Modern technological advances have enabled the human body to be visualized and investigated in a wide variety of ways. Imaging creates pictures of internal organs and structures, which may be displayed as digital images on a monitor or recorded on photographic film. Viewing techniques use specialized devices, including endoscopes, to look directly at internal structures of the body.
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Imaging and viewing techniques are often used to confirm a diagnosis or to make one if other tests are not conclusive. These techniques may also be used to screen for some disorders and to monitor the progress of a disease or treatment. Most imaging techniques, and some complex viewing techniques, are carried out in hospital.
Since German physicist Wilhelm Röntgen’s discovery in 1895 that X-rays can be used to create “shadow pictures” of bones inside the body, X-rays have been used in medical imaging. Simple X-rays are still used today, mainly to image the skeleton although they are also used to image other parts of the body, for example, the chest in the diagnosis of diseases such as pneumonia. X-ray images may be captured directly on to photographic film or by a special detector plate, which produces a signal that is converted by computer into a digital image that is displayed on a monitor.
CT (computerized tomography) scanning is a technique that uses X-rays to produce detailed images not only of hard tissues such as bones but also of soft tissues. CT scanning typically produces cross-sectional images (“slices”) through the body. Liquids called contrast media can be introduced into hollow or fluid-filled body structures, such as blood vessels or the digestive tract, to enable them to be seen clearly using X-rays. Radionuclide scanning detects the radiation emitted by radioactive substances introduced into the body, allowing doctors to assess cell activity in body tissues.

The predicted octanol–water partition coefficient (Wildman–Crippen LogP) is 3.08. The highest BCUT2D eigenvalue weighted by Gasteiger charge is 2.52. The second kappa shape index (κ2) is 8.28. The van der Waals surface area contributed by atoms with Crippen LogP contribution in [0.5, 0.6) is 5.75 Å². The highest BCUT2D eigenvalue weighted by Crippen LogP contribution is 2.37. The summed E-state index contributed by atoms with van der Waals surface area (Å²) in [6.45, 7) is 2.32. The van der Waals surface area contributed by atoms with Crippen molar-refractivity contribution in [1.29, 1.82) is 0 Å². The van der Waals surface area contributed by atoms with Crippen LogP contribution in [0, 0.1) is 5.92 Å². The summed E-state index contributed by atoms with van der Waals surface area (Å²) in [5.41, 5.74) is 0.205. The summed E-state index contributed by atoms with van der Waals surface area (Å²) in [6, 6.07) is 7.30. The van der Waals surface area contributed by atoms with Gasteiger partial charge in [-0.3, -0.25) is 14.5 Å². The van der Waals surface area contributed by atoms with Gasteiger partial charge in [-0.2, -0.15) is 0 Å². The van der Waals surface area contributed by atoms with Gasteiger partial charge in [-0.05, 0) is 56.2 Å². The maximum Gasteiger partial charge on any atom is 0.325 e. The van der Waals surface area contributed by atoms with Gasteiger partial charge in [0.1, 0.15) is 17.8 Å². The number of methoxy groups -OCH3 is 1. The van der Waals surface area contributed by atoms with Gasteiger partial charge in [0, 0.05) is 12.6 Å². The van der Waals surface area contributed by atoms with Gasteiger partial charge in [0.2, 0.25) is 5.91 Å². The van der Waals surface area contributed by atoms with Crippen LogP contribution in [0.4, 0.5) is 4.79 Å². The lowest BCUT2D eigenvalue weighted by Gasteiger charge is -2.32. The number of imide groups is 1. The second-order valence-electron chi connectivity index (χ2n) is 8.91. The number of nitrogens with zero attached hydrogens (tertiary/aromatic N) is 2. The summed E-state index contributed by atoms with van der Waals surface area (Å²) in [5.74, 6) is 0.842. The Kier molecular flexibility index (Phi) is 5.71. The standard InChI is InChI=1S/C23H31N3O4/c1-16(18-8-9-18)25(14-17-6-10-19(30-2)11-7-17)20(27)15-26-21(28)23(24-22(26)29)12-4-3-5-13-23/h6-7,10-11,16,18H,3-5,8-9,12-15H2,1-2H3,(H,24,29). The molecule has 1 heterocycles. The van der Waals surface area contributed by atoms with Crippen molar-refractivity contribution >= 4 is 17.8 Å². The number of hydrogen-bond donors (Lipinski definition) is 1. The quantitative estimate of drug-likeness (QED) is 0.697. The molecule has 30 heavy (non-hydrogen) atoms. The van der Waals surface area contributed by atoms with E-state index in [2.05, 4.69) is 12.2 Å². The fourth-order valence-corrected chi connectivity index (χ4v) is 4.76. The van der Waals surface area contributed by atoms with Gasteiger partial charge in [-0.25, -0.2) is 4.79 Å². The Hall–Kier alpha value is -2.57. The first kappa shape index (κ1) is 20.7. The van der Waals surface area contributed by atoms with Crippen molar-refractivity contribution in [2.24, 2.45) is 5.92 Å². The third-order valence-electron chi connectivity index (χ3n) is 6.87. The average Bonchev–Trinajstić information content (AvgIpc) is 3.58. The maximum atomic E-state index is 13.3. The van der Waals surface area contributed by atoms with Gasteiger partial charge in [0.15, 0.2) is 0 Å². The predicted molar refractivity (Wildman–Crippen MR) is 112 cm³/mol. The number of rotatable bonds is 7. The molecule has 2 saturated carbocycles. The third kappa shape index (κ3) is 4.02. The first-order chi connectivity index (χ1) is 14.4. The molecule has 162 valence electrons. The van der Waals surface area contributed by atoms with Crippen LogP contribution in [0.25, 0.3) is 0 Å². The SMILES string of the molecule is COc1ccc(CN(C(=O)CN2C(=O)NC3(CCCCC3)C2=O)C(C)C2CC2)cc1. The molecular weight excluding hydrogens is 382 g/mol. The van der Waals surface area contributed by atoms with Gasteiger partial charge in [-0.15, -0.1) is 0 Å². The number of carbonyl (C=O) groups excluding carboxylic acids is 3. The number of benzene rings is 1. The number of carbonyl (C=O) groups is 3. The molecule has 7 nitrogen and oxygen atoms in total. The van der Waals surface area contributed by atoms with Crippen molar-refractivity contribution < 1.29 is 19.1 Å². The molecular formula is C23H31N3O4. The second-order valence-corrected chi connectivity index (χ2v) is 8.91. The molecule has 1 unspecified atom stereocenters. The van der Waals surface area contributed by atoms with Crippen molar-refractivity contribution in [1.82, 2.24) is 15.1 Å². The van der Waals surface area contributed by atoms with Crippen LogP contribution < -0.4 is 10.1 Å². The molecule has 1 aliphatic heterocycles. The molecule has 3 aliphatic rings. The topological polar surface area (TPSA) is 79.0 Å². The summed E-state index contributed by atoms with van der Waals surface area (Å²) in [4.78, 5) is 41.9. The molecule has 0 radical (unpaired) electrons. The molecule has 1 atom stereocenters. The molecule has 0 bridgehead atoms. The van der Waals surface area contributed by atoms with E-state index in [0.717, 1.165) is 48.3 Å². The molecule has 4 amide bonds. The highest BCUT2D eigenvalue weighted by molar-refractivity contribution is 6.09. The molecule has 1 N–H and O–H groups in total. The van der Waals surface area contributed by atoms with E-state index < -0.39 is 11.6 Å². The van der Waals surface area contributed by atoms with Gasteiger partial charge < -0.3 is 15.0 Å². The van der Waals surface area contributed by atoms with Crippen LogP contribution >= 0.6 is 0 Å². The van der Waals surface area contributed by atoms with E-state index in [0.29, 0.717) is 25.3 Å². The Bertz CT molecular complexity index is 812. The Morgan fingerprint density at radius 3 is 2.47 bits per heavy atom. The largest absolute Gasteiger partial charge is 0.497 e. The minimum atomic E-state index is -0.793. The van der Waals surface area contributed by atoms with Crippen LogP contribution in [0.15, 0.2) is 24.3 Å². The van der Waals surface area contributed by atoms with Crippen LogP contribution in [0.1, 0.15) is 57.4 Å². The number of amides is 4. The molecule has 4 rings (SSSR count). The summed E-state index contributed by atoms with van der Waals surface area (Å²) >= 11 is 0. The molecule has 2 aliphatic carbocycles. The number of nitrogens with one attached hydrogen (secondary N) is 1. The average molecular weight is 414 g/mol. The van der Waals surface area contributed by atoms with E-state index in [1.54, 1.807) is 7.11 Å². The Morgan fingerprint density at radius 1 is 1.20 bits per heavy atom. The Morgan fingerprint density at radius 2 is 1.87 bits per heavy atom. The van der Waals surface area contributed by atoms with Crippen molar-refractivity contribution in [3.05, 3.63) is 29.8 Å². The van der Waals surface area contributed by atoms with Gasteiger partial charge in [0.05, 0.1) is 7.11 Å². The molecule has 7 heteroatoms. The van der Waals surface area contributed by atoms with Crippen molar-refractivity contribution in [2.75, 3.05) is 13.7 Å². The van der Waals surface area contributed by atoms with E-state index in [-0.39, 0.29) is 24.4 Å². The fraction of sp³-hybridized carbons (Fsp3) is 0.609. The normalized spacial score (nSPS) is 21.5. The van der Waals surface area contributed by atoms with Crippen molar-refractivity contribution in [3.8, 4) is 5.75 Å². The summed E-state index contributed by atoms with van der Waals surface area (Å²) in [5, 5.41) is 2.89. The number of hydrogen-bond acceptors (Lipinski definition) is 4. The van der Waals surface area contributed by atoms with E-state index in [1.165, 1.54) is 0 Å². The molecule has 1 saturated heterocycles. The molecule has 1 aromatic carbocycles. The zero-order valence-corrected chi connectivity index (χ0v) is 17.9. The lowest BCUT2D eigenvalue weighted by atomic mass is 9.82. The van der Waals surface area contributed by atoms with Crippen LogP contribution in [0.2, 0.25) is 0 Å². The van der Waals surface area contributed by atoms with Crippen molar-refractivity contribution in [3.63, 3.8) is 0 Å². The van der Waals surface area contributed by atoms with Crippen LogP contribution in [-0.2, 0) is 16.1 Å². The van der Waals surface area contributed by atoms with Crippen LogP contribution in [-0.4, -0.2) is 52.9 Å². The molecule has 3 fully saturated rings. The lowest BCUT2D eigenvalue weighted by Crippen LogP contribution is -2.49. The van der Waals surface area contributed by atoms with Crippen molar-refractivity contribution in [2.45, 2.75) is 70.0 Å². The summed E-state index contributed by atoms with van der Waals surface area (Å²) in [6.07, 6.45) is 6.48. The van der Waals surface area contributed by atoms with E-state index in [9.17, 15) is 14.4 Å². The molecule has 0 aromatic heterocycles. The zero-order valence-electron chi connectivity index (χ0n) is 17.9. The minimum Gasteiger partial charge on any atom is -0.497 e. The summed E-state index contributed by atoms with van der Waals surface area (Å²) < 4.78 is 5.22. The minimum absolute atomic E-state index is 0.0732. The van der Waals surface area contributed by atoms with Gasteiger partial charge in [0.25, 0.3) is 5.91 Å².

Other medical imaging techniques include MRI (magnetic resonance imaging), which uses radio waves and magnets to produce clear, very detailed images, and ultrasound scanning, which uses sound waves. Neither of these techniques uses radiation.
Depending on the problem, a direct view of part of the body sometimes provides more useful information than a picture created by an imaging technique. Structures near the surface of the body, such as the eardrum, can be viewed directly using simple instruments. Endoscopes are used to look deeper inside the body.
Endoscopes are typically either rigid or flexible and are introduced into the body through a natural opening or through a small incision. They have a light to illuminate the area being viewed; a camera on the end to transmit images to a monitor, or a lens and fibre-optic system for direct visual inspection; and a channel to allow instruments to be passed along inside the endoscope. Flexible and rigid endoscopes may be used not only to examine internal structures but also to remove small samples of tissue for examination and perform various surgical operations. A newer type of endoscope, known as a wireless capsule endoscope, is a self-contained pill-sized device containing a camera, light source, and transmitter. It is swallowed and transmits images as it passes along the digestive tract but cannot be used to take samples or perform surgical procedures.
From the 2010 revision of the Complete Home Medical Guide © Dorling Kindersley Limited.
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